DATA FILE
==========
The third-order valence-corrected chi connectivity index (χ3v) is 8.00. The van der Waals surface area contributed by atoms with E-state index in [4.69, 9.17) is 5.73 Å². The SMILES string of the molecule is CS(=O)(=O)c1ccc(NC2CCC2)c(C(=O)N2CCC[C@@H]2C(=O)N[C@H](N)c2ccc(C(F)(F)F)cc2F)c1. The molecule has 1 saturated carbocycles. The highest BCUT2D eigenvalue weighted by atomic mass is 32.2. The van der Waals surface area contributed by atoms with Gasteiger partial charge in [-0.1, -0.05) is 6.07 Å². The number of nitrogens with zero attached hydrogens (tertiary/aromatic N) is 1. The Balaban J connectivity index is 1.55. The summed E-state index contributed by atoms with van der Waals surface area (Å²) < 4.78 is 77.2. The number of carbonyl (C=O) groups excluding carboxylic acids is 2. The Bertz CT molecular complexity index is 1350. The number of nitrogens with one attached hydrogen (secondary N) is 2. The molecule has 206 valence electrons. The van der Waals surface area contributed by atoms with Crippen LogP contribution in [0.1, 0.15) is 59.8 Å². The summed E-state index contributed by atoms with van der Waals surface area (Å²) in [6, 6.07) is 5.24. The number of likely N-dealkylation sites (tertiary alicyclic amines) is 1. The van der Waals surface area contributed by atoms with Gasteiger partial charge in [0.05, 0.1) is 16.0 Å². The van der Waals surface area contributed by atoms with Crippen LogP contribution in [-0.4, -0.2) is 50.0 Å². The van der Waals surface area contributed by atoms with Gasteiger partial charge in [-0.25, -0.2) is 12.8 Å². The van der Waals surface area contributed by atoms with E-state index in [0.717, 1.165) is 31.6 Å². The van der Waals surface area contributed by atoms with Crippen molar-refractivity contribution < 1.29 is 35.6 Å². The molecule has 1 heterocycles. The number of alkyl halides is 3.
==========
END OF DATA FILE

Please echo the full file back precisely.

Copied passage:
The third-order valence-corrected chi connectivity index (χ3v) is 8.00. The van der Waals surface area contributed by atoms with E-state index in [4.69, 9.17) is 5.73 Å². The SMILES string of the molecule is CS(=O)(=O)c1ccc(NC2CCC2)c(C(=O)N2CCC[C@@H]2C(=O)N[C@H](N)c2ccc(C(F)(F)F)cc2F)c1. The molecule has 1 saturated carbocycles. The highest BCUT2D eigenvalue weighted by atomic mass is 32.2. The van der Waals surface area contributed by atoms with Gasteiger partial charge in [-0.1, -0.05) is 6.07 Å². The number of nitrogens with zero attached hydrogens (tertiary/aromatic N) is 1. The Balaban J connectivity index is 1.55. The summed E-state index contributed by atoms with van der Waals surface area (Å²) < 4.78 is 77.2. The number of carbonyl (C=O) groups excluding carboxylic acids is 2. The Bertz CT molecular complexity index is 1350. The number of nitrogens with one attached hydrogen (secondary N) is 2. The molecule has 206 valence electrons. The van der Waals surface area contributed by atoms with Crippen LogP contribution in [0.1, 0.15) is 59.8 Å². The summed E-state index contributed by atoms with van der Waals surface area (Å²) in [6, 6.07) is 5.24. The number of likely N-dealkylation sites (tertiary alicyclic amines) is 1. The van der Waals surface area contributed by atoms with Gasteiger partial charge in [0.05, 0.1) is 16.0 Å². The van der Waals surface area contributed by atoms with Crippen LogP contribution in [-0.4, -0.2) is 50.0 Å². The van der Waals surface area contributed by atoms with Gasteiger partial charge in [-0.25, -0.2) is 12.8 Å². The van der Waals surface area contributed by atoms with E-state index in [0.717, 1.165) is 31.6 Å². The van der Waals surface area contributed by atoms with Crippen molar-refractivity contribution < 1.29 is 35.6 Å². The molecule has 1 heterocycles. The number of alkyl halides is 3.